WD Daily Chat - Talk about anything You Like

Talk about anything here as long as it is not against the rules.
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Butterbean
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Post by Butterbean » Tue Jan 17, 2017 06:29

Our pig "problem" came from pay hunting businesses. I don't know if you are familiar with Hogzilla or not but that hog was killed just up the road from me. These pay places charge so much for a pig and some even charge $100 per inch of tusk. People doing this have brought in the Russian strains for tusk growth. Stocking pigs is illegal but its pretty hard to police. Once stocked, they multiply like rabbits.

Speaking of Hogzilla. This pig wasn't nearly the size it was claimed. I think they claimed it was 1000 lbs but it wasn't. I know this because the hog belonged to a friend of mine's daughter. It was her pet. It was a Durac cross. I think it weighed 600 lbs. I had gotten my hands on a semi-truck load of peanut butter thinking it would be a good protein supplement for cattle. It was not so I had to find a home for it and Billy took it off my hands and fed it to his daughter's pig. He was tame as could be but he began to worry that since he was a boar and he was so big he might hurt his daughter unintentionally so he tried to sell him at a sale and no one would buy him because he was to big so he sold him to Ken who ended up bringing a lot of fame to his hunting preserve.
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Post by nuynai » Tue Jan 17, 2017 11:50

Down here, the preserves bring them in for hunters, tree falls breaking the enclosure fence and that's how some of them get out, Yeah saw Hogzilla. It became quite the TV star.
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Post by northener » Tue Jan 24, 2017 09:47

hi just wondering if a dry fermented goes wrong will the whole sausage be bad or just part of it what i mean is i am having 1 thin slice of every 1 i make and waiting till the next day to see if i get sick before i give to any one else as i think 1 thin slice wouldn,t kill you paraniod???????????? :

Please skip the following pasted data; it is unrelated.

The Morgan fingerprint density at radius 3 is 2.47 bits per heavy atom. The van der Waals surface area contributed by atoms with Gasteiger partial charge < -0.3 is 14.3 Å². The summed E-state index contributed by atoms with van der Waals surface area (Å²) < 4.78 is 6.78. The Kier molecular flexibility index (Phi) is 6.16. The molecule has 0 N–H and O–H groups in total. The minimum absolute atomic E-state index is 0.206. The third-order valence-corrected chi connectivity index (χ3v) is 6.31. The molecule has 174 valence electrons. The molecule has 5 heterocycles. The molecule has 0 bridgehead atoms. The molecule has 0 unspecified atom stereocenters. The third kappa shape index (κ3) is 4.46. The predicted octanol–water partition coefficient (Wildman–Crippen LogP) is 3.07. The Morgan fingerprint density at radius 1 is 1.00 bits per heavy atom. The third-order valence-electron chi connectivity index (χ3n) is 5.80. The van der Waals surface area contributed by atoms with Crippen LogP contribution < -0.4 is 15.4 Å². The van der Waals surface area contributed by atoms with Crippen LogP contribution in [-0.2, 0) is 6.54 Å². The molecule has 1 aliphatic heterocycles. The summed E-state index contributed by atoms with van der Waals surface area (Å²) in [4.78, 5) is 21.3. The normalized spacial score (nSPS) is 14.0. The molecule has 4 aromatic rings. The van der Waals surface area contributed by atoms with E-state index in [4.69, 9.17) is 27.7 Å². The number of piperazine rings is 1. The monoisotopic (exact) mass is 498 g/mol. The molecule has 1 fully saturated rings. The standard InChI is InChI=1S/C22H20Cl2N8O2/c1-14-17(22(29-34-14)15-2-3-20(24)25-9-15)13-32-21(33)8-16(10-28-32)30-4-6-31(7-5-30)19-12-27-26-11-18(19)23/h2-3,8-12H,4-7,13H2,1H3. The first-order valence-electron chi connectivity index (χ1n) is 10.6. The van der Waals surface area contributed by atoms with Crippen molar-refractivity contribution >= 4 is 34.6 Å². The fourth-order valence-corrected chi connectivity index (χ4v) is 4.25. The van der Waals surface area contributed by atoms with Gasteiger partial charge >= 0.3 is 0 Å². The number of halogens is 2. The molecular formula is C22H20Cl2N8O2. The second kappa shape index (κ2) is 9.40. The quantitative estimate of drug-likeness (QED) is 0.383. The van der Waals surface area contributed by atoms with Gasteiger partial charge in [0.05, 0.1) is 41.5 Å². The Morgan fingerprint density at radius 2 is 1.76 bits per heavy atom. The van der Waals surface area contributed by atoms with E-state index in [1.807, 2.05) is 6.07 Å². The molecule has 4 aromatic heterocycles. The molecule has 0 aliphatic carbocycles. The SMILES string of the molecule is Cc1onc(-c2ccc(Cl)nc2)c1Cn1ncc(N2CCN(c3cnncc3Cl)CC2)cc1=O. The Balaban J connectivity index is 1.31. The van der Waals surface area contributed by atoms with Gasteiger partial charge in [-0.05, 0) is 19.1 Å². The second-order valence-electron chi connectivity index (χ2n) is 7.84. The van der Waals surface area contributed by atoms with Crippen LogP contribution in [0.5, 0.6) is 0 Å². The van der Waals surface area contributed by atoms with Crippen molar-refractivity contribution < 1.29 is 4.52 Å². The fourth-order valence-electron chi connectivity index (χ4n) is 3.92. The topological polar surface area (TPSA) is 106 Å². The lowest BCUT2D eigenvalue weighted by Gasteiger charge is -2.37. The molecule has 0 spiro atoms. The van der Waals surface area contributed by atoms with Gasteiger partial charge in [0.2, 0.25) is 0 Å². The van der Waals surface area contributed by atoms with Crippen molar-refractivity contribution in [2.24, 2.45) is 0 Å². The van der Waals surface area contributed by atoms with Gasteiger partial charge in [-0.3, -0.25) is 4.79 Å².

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Bob K
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Post by Bob K » Tue Jan 24, 2017 17:30

Why do you think your sausage is not safe? If it was cured, fermented to a Ph<5.3, and dried properly, it should be safe. If it smells or looks bad (off color) then dispose of it.
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Post by northener » Wed Jan 25, 2017 23:14

have not had a bad 1 yet but have not got a ph meter what 1 would u recommend
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Bob K
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Post by Bob K » Thu Jan 26, 2017 13:33

Well you will have to see what is available in OZ but Hanna and Milwaukee are a good choice. I use this one : http://www.wedlinydomowe.pl/en/viewtopic.php?t=7737
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redzed
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Post by redzed » Fri Jan 27, 2017 06:40

Got a package today. Will be excperimenting with the next few batches of salami and dry cured solid meat cuts. :mrgreen:

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Butterbean